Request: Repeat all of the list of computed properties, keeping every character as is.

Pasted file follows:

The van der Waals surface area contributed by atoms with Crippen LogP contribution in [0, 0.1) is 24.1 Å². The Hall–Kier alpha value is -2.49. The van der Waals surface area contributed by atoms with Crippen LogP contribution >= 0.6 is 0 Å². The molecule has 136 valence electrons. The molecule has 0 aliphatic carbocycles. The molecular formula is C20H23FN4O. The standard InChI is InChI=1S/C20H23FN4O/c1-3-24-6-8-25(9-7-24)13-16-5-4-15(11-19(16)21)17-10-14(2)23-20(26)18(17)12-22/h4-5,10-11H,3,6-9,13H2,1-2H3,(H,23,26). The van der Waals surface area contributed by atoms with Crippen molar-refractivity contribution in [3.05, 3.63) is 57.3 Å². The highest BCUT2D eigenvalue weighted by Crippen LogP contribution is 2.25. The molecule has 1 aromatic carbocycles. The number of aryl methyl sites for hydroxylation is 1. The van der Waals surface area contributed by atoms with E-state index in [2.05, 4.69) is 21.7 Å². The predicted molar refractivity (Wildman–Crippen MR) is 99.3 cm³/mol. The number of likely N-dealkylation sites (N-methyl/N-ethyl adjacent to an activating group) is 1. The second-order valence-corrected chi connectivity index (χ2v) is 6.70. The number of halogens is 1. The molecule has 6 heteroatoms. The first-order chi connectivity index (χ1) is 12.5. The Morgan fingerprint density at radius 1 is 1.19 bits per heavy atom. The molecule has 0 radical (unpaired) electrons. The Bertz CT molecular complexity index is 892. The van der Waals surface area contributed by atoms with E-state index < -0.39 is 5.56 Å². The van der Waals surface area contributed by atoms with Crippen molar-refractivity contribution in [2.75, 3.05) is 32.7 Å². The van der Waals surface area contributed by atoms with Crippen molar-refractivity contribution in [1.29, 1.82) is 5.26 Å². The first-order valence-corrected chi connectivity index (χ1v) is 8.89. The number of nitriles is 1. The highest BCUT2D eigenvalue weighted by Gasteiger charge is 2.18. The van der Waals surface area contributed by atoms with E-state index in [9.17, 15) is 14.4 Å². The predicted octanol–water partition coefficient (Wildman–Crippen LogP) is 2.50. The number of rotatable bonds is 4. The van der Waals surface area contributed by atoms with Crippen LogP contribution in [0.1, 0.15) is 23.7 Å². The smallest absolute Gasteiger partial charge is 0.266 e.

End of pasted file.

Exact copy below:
The van der Waals surface area contributed by atoms with Crippen LogP contribution in [0, 0.1) is 24.1 Å². The Hall–Kier alpha value is -2.49. The van der Waals surface area contributed by atoms with Crippen LogP contribution >= 0.6 is 0 Å². The molecule has 136 valence electrons. The molecule has 0 aliphatic carbocycles. The molecular formula is C20H23FN4O. The standard InChI is InChI=1S/C20H23FN4O/c1-3-24-6-8-25(9-7-24)13-16-5-4-15(11-19(16)21)17-10-14(2)23-20(26)18(17)12-22/h4-5,10-11H,3,6-9,13H2,1-2H3,(H,23,26). The van der Waals surface area contributed by atoms with Crippen molar-refractivity contribution in [3.05, 3.63) is 57.3 Å². The highest BCUT2D eigenvalue weighted by Crippen LogP contribution is 2.25. The molecule has 1 aromatic carbocycles. The number of aryl methyl sites for hydroxylation is 1. The van der Waals surface area contributed by atoms with E-state index in [2.05, 4.69) is 21.7 Å². The predicted molar refractivity (Wildman–Crippen MR) is 99.3 cm³/mol. The number of likely N-dealkylation sites (N-methyl/N-ethyl adjacent to an activating group) is 1. The second-order valence-corrected chi connectivity index (χ2v) is 6.70. The number of halogens is 1. The molecule has 6 heteroatoms. The first-order chi connectivity index (χ1) is 12.5. The Morgan fingerprint density at radius 1 is 1.19 bits per heavy atom. The molecule has 0 radical (unpaired) electrons. The Bertz CT molecular complexity index is 892. The van der Waals surface area contributed by atoms with E-state index < -0.39 is 5.56 Å². The van der Waals surface area contributed by atoms with Crippen molar-refractivity contribution in [2.75, 3.05) is 32.7 Å². The van der Waals surface area contributed by atoms with Crippen molar-refractivity contribution in [1.29, 1.82) is 5.26 Å². The first-order valence-corrected chi connectivity index (χ1v) is 8.89. The number of nitriles is 1. The highest BCUT2D eigenvalue weighted by Gasteiger charge is 2.18. The van der Waals surface area contributed by atoms with E-state index in [9.17, 15) is 14.4 Å². The predicted octanol–water partition coefficient (Wildman–Crippen LogP) is 2.50. The number of rotatable bonds is 4. The van der Waals surface area contributed by atoms with Crippen LogP contribution in [0.1, 0.15) is 23.7 Å². The smallest absolute Gasteiger partial charge is 0.266 e.